Material prices fall year over year for first time since August 2020

Dive Brief:

  • Construction input prices, or how much it costs to build a given project, fell for the first time in more than 18 months on a year-over-year basis, but were still 39% higher than February 2020, before the COVID-19 pandemic sent supply chains reeling. 
  • Both overall construction prices and nonresidential costs were down 0.9% and 0.6%, respectively, compared to March 2022, according to an Associated Builders and Contractors analysis. That’s the first time they’ve dropped annually since August 2020, said Anirban Basu, ABC chief economist.
  • Still, costs inched up over the last 30 days. Overall construction and nonresidential input prices rose 0.2% and 0.4% in March, respectively, compared to the previous month. “The good news is that the latest producer price index data, which show broad-based declines in both goods and services prices, suggest that the expected 25 basis point interest rate hike at the Federal Reserve’s May meeting will be the last of the cycle,” said Basu. “The bad news is that this data indicates greatly diminished pricing power among wholesalers and others.”

Dive Insight:

Natural gas and unprocessed energy materials registered the largest percentage drops in March, both falling 21.4% and 11.9% compared to February. Crude petroleum prices also fell 10.2%, according to ABC.

However, just five of 19 categories posted price drops in March, while other commodity prices continued to rise. Iron and steel prices jumped 2.9% in March, steel mill products increased 1.2% and concrete products moved up 0.7%, according to the report.

Still, inputs to nonresidential construction remain 39.5% higher since February 2020, according to the report.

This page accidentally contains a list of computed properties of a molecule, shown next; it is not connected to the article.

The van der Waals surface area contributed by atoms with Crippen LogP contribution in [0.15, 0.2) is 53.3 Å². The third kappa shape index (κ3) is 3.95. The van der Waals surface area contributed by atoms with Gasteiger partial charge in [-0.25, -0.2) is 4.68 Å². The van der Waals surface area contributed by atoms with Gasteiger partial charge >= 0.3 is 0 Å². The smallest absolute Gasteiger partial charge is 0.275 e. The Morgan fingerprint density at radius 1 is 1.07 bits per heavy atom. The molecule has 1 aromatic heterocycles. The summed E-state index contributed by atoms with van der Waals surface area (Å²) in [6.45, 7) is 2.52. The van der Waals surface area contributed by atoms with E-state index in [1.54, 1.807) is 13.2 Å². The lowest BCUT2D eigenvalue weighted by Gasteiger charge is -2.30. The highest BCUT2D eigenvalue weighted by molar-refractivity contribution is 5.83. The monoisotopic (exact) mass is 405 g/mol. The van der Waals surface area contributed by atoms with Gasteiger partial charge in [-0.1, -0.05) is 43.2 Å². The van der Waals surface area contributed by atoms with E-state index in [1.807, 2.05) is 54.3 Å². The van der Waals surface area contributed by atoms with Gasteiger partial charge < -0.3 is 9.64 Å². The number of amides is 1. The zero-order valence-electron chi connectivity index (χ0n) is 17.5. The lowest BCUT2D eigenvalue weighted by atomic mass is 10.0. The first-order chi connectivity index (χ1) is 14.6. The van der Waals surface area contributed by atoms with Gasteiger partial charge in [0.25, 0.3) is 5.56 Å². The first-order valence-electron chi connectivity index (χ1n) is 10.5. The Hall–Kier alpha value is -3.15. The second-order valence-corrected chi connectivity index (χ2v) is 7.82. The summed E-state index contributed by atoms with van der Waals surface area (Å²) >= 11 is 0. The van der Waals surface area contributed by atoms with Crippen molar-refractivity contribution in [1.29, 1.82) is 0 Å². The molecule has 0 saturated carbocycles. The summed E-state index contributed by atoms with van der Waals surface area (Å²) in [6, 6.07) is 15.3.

“While some cheer the notion that rate increases are set to end soon, the Federal Reserve may want to maintain higher interest rates for longer to ensure that inflation has been suppressed,” said Basu. “This, along with other signs of slowing economic activity, suggest that the possibility of recession remains elevated, though the economic outlook is increasingly uncertain.”

While the overall commodities sectors tracked by ABC posted a slight price increase on a monthly basis, a separate measure dropped, according to the Associated General Contractors of America.

The producer price index for inputs to nonresidential construction for final demand ticked down 0.1% from February to March, as measured by AGC. A 2.3% drop in energy inputs pushed that decrease, according to the release.

Nevertheless, many inputs continued to post double-digit cost increases from a year ago. For example, cement prices jumped 17%, concrete products increased 14.5% and paving mixtures and blocks rose 14.1%.

“With materials costs fluctuating so much month to month, contractors remain wary about committing to projects with unpredictable costs and lead times,” said Ken Simonson, AGC chief economist. “While the inflation in the broader economy is settling back to earth, construction costs keep hitting updrafts.”

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